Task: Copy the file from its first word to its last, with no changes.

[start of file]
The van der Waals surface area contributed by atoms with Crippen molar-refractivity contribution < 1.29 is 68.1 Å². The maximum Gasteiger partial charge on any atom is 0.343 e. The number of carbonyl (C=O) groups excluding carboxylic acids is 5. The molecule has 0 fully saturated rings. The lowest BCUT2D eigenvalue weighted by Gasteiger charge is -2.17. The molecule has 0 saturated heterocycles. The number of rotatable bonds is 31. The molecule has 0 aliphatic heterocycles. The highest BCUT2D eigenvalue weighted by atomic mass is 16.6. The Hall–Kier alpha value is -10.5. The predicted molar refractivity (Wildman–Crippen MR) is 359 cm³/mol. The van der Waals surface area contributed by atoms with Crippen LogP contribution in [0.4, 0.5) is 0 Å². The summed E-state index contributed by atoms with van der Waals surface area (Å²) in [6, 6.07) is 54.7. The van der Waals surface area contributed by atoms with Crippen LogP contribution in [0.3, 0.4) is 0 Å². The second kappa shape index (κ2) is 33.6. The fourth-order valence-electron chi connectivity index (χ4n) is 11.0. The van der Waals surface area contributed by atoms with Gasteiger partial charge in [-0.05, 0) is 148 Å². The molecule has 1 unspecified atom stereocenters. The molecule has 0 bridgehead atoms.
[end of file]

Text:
The van der Waals surface area contributed by atoms with Crippen molar-refractivity contribution < 1.29 is 68.1 Å². The maximum Gasteiger partial charge on any atom is 0.343 e. The number of carbonyl (C=O) groups excluding carboxylic acids is 5. The molecule has 0 fully saturated rings. The lowest BCUT2D eigenvalue weighted by Gasteiger charge is -2.17. The molecule has 0 saturated heterocycles. The number of rotatable bonds is 31. The molecule has 0 aliphatic heterocycles. The highest BCUT2D eigenvalue weighted by atomic mass is 16.6. The Hall–Kier alpha value is -10.5. The predicted molar refractivity (Wildman–Crippen MR) is 359 cm³/mol. The van der Waals surface area contributed by atoms with Crippen LogP contribution in [0.4, 0.5) is 0 Å². The summed E-state index contributed by atoms with van der Waals surface area (Å²) in [6, 6.07) is 54.7. The van der Waals surface area contributed by atoms with Crippen LogP contribution in [0.3, 0.4) is 0 Å². The second kappa shape index (κ2) is 33.6. The fourth-order valence-electron chi connectivity index (χ4n) is 11.0. The van der Waals surface area contributed by atoms with Gasteiger partial charge in [-0.05, 0) is 148 Å². The molecule has 1 unspecified atom stereocenters. The molecule has 0 bridgehead atoms.